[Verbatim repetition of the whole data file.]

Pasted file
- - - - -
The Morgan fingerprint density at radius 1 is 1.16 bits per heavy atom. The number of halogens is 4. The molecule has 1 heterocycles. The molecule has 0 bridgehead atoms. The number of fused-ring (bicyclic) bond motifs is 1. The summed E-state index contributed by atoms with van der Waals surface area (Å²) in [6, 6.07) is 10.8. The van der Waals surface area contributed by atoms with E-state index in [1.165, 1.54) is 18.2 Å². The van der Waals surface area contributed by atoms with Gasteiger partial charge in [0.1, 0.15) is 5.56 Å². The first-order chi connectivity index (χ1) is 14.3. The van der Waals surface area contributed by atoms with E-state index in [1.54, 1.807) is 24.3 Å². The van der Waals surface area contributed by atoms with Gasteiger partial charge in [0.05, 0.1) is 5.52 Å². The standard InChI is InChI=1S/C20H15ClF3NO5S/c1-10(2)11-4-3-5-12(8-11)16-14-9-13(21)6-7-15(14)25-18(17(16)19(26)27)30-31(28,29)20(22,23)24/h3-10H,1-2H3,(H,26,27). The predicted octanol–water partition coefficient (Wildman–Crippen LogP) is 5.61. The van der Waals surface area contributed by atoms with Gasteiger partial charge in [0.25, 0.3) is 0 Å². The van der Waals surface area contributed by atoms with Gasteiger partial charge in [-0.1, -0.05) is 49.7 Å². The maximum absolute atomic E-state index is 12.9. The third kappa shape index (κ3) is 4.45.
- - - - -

The Morgan fingerprint density at radius 1 is 1.16 bits per heavy atom. The number of halogens is 4. The molecule has 1 heterocycles. The molecule has 0 bridgehead atoms. The number of fused-ring (bicyclic) bond motifs is 1. The summed E-state index contributed by atoms with van der Waals surface area (Å²) in [6, 6.07) is 10.8. The van der Waals surface area contributed by atoms with E-state index in [1.165, 1.54) is 18.2 Å². The van der Waals surface area contributed by atoms with Gasteiger partial charge in [0.1, 0.15) is 5.56 Å². The first-order chi connectivity index (χ1) is 14.3. The van der Waals surface area contributed by atoms with E-state index in [1.54, 1.807) is 24.3 Å². The van der Waals surface area contributed by atoms with Gasteiger partial charge in [0.05, 0.1) is 5.52 Å². The standard InChI is InChI=1S/C20H15ClF3NO5S/c1-10(2)11-4-3-5-12(8-11)16-14-9-13(21)6-7-15(14)25-18(17(16)19(26)27)30-31(28,29)20(22,23)24/h3-10H,1-2H3,(H,26,27). The predicted octanol–water partition coefficient (Wildman–Crippen LogP) is 5.61. The van der Waals surface area contributed by atoms with Gasteiger partial charge in [0.25, 0.3) is 0 Å². The van der Waals surface area contributed by atoms with Gasteiger partial charge in [-0.1, -0.05) is 49.7 Å². The maximum absolute atomic E-state index is 12.9. The third kappa shape index (κ3) is 4.45.